- work when with a writer is to facilitate location of appropriate theatre language to begin exploration of the writer’s idea
- work is not to arrive at a beautiful text, but a text open to input from overall production processes/disciplines
- the dramaturge as advocate for the production, facilitates inputs toward a coherent structuring of forms and languages
- the process is applied across new work, new writing, devised work and classical work.
Franz illustrated the process referencing the structure of Polka’s year long Play-grounding programme, which involves five writers and is composed of the following key elements:
- writers begin with a five page synopsis, attending a week long workshop, consisting of one to one dramaturgy, but focusing theatre as a collaborative process and the way different disciplines can influence texts
- writers go away to write, less the finished text, more a script where there are spaces for a director’s and actors’ interpretation and input
- a two day workshop with directors and actors, then sets the text aside, and explores the potential of the idea, and how this might influence further writing
- this initial process concludes with a staged reading
Critical issues raised from this presentation include:
- the dramaturge function as advocate for production rather than writer alone
- the focus of the script dramaturgy component, and distinctions from ‘stand alone’ script dramaturgy
A like process, outlined by Hanna Slattne in her work with Tinderbox - a new writing company led by a directorial vision - focused on a script which ‘structurally did not work’. A week long workshop was organized with two directors, the writer of the script, and Slattne, to look at the idea and possibilities of structure and language.
They took a three pronged perspective on the material:
- what’s the material about – what are the choices
- what’s the potential for development of theme, characters, etc
- what has emerged from work on the floor – what devices, rhythms, etc, which might be carried forward
S stressed that all decisions were related back to the first question – thus upholding the integrity of the writer’s impulse.
Critical issues arising include:
- is any production, the writer’s vision – or a director’s vision
- do playwrights define their function by preconceived ideas of creative primacy
Duska Radosavljevic, dramaturge with Northern Stage (NS), viewed dramaturgy as an international practice – with script dramaturgy pertaining to new writing, as but one variant, rather than a different ‘cultural activity’.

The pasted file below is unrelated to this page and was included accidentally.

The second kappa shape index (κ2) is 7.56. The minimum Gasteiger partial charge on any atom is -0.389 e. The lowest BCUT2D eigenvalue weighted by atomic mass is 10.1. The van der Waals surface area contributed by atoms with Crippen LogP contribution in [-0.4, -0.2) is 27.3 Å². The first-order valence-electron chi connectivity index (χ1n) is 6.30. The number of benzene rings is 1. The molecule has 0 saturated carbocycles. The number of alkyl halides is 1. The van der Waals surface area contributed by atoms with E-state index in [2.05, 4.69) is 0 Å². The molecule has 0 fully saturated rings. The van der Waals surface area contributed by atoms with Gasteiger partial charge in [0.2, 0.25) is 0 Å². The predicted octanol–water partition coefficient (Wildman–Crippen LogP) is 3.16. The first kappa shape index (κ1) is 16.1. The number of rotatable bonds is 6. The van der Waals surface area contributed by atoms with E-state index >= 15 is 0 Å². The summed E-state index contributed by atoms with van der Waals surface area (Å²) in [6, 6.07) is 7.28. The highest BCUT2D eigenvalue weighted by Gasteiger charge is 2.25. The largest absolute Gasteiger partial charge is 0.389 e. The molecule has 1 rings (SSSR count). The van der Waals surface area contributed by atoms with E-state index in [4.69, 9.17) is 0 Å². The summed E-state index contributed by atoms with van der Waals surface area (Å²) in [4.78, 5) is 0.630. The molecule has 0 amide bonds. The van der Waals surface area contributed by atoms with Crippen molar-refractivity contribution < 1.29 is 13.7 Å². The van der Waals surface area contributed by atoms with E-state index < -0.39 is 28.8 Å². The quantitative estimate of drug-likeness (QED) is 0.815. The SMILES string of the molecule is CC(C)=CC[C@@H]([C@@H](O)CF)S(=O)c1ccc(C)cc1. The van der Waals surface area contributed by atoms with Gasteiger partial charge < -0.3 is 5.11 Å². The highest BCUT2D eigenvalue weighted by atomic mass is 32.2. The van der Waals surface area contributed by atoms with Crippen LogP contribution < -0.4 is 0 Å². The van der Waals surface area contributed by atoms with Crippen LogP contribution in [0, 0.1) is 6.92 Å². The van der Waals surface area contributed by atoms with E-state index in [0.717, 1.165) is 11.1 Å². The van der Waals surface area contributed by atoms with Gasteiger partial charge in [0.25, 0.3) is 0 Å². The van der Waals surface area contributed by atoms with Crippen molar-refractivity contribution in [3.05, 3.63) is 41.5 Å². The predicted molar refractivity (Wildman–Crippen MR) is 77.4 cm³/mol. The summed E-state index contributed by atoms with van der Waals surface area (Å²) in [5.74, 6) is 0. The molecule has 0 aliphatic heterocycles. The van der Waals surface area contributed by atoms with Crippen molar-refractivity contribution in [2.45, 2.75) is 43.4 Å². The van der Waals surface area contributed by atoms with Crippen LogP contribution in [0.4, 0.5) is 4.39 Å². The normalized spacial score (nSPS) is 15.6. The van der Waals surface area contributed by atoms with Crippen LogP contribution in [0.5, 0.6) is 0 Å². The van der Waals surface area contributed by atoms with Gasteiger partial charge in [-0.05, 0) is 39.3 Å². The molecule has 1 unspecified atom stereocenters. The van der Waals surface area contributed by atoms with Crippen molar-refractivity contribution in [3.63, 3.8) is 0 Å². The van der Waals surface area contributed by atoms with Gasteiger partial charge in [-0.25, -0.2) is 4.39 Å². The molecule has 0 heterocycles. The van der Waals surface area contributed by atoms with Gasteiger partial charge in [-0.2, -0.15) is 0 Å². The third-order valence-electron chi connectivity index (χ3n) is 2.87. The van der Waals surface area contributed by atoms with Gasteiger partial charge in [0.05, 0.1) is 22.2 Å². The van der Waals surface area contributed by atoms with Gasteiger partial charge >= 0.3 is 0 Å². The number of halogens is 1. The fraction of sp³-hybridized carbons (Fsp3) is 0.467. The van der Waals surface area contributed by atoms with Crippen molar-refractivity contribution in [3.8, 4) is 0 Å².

Dramaturgical processes she employs in her work with the ensemble company of NS, where she works bridging theory and practice, across different theatrical forms, cover a wide range of projects:
- oral story telling
- contemporary plays
- new media
Radosavljevic touched on the importance of her role to an ensemble, pointing out that, ‘the dramaturge’s reflection and articulation of processes’, was to pave the way to new possibilities, and was not about censorship.
Radosavljevic however acknowledged that here she was, ‘only scratching the surface of her role - and not talking about the intricacies of the work . . .’
Critical issues arising here include:
- the perception of the dramaturge who follows the Continental model
- necessity for a dramaturge within an ensemble company
Further insight into such working processes was offered by Thomas Frank, speaking of his work as dramaturge and head of programme at Sophienmsaele, in Berlin – work which he characterizes as ‘inventing structures for artistic approaches . . .’ and which combines elements of:
- working in the tradition of the German dramaturge, operating from a social/political perspective
- beginning any project with ‘an idea about a performance’
- commissioning of productions (not plays) following discussions with the artistic director and a programming decision
- working next with all disciplines on the question of ‘how to realize the idea . . .’
Frank also outlined (at the London symposium), his work as dramaturge with live British artists Mem Morrison and Robin Deacon:
- facilitation here was of artists in process of making the production – a process directly parallel to that of the dramaturge in rehearsal
- one to one work was conducted through Frank’s daily visits to the studio in which the artists worked
- essential characteristics of the dialogue between Frank and the artists was:
o of questioning the material in progress – it’s impetus and the resulting imagery in the space
o questioning how the material might translate to an audience
o how different elements may be understood
o offering a different perspective on the work and encouraging the artists to take a new perspective, which might then provoke them to mine further to the truth of their exploration